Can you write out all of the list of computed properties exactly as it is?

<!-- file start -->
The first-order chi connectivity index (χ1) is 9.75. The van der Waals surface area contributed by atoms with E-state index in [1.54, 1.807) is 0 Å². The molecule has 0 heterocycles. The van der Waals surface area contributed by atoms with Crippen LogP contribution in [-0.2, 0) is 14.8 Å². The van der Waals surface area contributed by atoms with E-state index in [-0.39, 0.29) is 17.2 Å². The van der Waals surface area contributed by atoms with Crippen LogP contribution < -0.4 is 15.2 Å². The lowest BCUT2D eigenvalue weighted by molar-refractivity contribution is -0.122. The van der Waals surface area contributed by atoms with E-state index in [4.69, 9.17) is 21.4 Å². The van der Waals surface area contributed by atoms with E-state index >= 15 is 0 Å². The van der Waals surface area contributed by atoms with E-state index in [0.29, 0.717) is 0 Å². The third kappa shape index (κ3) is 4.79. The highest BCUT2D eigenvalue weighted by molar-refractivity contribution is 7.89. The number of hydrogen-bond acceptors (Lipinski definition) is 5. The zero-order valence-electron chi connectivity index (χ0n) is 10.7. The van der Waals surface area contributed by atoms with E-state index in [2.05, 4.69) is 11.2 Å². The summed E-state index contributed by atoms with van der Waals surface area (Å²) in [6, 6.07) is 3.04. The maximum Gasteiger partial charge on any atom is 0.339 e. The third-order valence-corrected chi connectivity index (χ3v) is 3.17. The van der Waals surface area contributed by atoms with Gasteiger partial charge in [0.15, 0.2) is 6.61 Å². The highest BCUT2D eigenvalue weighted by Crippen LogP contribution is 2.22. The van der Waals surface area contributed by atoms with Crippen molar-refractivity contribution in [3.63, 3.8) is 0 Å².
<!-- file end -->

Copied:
The first-order chi connectivity index (χ1) is 9.75. The van der Waals surface area contributed by atoms with E-state index in [1.54, 1.807) is 0 Å². The molecule has 0 heterocycles. The van der Waals surface area contributed by atoms with Crippen LogP contribution in [-0.2, 0) is 14.8 Å². The van der Waals surface area contributed by atoms with E-state index in [-0.39, 0.29) is 17.2 Å². The van der Waals surface area contributed by atoms with Crippen LogP contribution < -0.4 is 15.2 Å². The lowest BCUT2D eigenvalue weighted by molar-refractivity contribution is -0.122. The van der Waals surface area contributed by atoms with E-state index in [4.69, 9.17) is 21.4 Å². The van der Waals surface area contributed by atoms with E-state index >= 15 is 0 Å². The van der Waals surface area contributed by atoms with E-state index in [0.29, 0.717) is 0 Å². The third kappa shape index (κ3) is 4.79. The highest BCUT2D eigenvalue weighted by molar-refractivity contribution is 7.89. The number of hydrogen-bond acceptors (Lipinski definition) is 5. The zero-order valence-electron chi connectivity index (χ0n) is 10.7. The van der Waals surface area contributed by atoms with E-state index in [2.05, 4.69) is 11.2 Å². The summed E-state index contributed by atoms with van der Waals surface area (Å²) in [6, 6.07) is 3.04. The maximum Gasteiger partial charge on any atom is 0.339 e. The third-order valence-corrected chi connectivity index (χ3v) is 3.17. The van der Waals surface area contributed by atoms with Gasteiger partial charge in [0.15, 0.2) is 6.61 Å². The highest BCUT2D eigenvalue weighted by Crippen LogP contribution is 2.22. The van der Waals surface area contributed by atoms with Crippen molar-refractivity contribution in [3.63, 3.8) is 0 Å².